It looks to me like 2013 may be one of the most active years for the gaming industries in a generation. Across the country, gambling legislation is flying around as various states try to get a grip on their intrastate industries. This activity is being considered with an eye on Washington, D.C., in the hopes that the federal government will step in to deal with the iGaming. Here is a look at some of the action around the country:
In the Rust Belt, every gaming state is looking to stem losses to neighboring states or get into the action. With Ohio a new casino state and Pennsylvania bragging about its continued growth and flourishing horse-racing industry, neighboring states are moving quickly to recapture lost business. West Virginia, Indiana and Illinois legislatures are looking at ways to expand their commercial gambling industries to keep the domestic dollar and entice more folks across their borders. Kentucky is looking at casinos but is having difficulties solving the politics of a conservative anti-gambling electorate and protection of its flagship gambling enterprise, Churchill Downs.
Heading over to the Atlantic Coast, Maryland has added table games to its casinos and Delaware was joined by New Jersey with an iGaming authorization as New Jersey continues to move forward its federal-court challenge to crack into the sportsbook market. New York is looking at its future as a gambling state as its commercial casinos clamor for table games and its Indian tribes joust with Gov. Andrew Cuomo as he looks to “phase in” at least three new upstate casinos over the next few years. In addition, New York is heading to a full-scale privatization or divestiture of its horse-racing franchise, which is still one the dominant recipients of the gambling dollar in the Northeast. Further up in the Northeast, Churchill Downs announced its acquisition of a casino in Maine, furthering its rebranding from a horse-racing company with a couple of good casinos into a casino company with a couple of good horse-racing days.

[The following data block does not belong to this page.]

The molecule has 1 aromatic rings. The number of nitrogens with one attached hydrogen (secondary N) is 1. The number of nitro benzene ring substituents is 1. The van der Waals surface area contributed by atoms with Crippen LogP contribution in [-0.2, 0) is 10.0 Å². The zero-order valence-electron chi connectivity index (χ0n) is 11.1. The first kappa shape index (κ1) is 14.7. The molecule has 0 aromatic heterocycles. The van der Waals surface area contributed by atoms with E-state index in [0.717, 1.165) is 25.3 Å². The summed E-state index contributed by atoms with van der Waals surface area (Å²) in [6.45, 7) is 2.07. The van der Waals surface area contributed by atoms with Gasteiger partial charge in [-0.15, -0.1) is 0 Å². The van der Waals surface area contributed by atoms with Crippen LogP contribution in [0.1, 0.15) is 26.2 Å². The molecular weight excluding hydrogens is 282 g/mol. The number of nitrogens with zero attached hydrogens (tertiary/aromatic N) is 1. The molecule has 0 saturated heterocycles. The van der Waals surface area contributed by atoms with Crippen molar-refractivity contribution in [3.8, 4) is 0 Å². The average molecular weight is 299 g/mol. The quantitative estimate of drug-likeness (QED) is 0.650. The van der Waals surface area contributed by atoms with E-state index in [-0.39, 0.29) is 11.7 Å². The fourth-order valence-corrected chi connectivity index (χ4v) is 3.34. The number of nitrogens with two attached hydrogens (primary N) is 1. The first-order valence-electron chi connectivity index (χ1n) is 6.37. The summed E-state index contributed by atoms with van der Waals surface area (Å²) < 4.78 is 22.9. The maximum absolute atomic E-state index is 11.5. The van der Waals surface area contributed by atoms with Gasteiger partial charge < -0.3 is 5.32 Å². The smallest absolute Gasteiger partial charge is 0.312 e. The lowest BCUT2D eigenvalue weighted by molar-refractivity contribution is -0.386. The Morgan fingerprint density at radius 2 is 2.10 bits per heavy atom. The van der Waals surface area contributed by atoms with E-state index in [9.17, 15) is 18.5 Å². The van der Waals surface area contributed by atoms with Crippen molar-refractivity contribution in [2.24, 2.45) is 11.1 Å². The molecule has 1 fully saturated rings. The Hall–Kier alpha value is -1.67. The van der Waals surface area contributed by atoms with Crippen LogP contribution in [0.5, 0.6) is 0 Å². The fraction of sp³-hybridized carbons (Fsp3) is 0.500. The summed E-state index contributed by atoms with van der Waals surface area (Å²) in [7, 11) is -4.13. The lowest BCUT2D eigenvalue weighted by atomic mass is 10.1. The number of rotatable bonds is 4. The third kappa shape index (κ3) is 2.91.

Down South, Alabama continues to struggle with the questions of “What is bingo?” and “How can it be played?” Georgia has tackled its gray-market industry again in an attempt to clarify what is legal in that state. Speculation is rampant that the bill clarified that skill-based slot machines such as video poker are legal in that state, which should make for an interesting next several months as slot routes begin to get established in the Peach State. Florida took a different tack on its gray-market industry and has decided to rid its state of the billion-dollar-plus industry that has plagued that state. Following up on that measure, Florida also has contracted for a statewide comprehensive study of its gambling industries and the various gambling expansion proposals with an eye to 2014 for a grand cleanup of its gambling laws and likely consolidation of its gambling industry.
Heading West, Texas killed another casino initiative, making one wonder if it’s ever a wise idea to propose commercial gambling again in the Lone Star State. Wyoming legitimized the slot-machine technology known as “instant racing” to bolster its flagging horse-racing industry, while it appears Oregon may head in the other direction, which likely would signal the demise of the parimutuel industry in that state.
California, wishing to opt in to the Nevada iGaming regulatory structure, again is taking a look at how Internet gaming could supplement the state budget and the coffers of its domestic Indian tribes. While all eyes seem to be on the Internet, California likely will see the closing of one of its flagship horse tracks, Hollywood Park, which has operated since 1938, and that could mean the closing of its poker room.
So for the live players, sunny days appear ahead. For Internet players, I wish greater certainty exists but until Washington gets its act together, the games will continue to be caveat emptor.
— Marc W. Dunbar represents several gaming clients before the Florida Legislature and teaches gambling and parimutuel law at the Florida State’s College of Law.